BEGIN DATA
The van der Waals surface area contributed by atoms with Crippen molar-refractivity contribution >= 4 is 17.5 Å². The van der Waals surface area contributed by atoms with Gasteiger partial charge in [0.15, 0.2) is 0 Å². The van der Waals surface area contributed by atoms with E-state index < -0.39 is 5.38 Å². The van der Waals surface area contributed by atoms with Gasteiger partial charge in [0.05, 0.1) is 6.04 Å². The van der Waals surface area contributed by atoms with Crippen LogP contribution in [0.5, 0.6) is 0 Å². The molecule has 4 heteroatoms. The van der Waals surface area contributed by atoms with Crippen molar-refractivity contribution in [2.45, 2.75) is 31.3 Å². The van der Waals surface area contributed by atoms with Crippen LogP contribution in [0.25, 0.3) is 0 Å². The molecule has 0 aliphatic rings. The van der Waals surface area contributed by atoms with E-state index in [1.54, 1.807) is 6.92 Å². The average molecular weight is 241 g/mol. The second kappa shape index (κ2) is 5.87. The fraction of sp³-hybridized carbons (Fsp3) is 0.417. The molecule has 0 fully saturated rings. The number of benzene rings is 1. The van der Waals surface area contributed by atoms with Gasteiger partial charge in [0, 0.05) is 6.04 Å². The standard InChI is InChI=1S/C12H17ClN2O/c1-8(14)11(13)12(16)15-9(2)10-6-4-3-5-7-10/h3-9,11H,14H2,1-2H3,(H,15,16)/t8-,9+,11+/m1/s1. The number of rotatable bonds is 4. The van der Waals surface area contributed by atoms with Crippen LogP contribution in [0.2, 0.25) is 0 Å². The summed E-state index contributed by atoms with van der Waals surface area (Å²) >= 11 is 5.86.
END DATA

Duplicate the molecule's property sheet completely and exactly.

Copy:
The van der Waals surface area contributed by atoms with Crippen molar-refractivity contribution >= 4 is 17.5 Å². The van der Waals surface area contributed by atoms with Gasteiger partial charge in [0.15, 0.2) is 0 Å². The van der Waals surface area contributed by atoms with E-state index < -0.39 is 5.38 Å². The van der Waals surface area contributed by atoms with Gasteiger partial charge in [0.05, 0.1) is 6.04 Å². The van der Waals surface area contributed by atoms with Crippen LogP contribution in [0.5, 0.6) is 0 Å². The molecule has 4 heteroatoms. The van der Waals surface area contributed by atoms with Crippen molar-refractivity contribution in [2.45, 2.75) is 31.3 Å². The van der Waals surface area contributed by atoms with Crippen LogP contribution in [0.25, 0.3) is 0 Å². The molecule has 0 aliphatic rings. The van der Waals surface area contributed by atoms with E-state index in [1.54, 1.807) is 6.92 Å². The average molecular weight is 241 g/mol. The second kappa shape index (κ2) is 5.87. The fraction of sp³-hybridized carbons (Fsp3) is 0.417. The molecule has 0 fully saturated rings. The number of benzene rings is 1. The van der Waals surface area contributed by atoms with Gasteiger partial charge in [0, 0.05) is 6.04 Å². The standard InChI is InChI=1S/C12H17ClN2O/c1-8(14)11(13)12(16)15-9(2)10-6-4-3-5-7-10/h3-9,11H,14H2,1-2H3,(H,15,16)/t8-,9+,11+/m1/s1. The number of rotatable bonds is 4. The van der Waals surface area contributed by atoms with Crippen LogP contribution in [0.2, 0.25) is 0 Å². The summed E-state index contributed by atoms with van der Waals surface area (Å²) >= 11 is 5.86.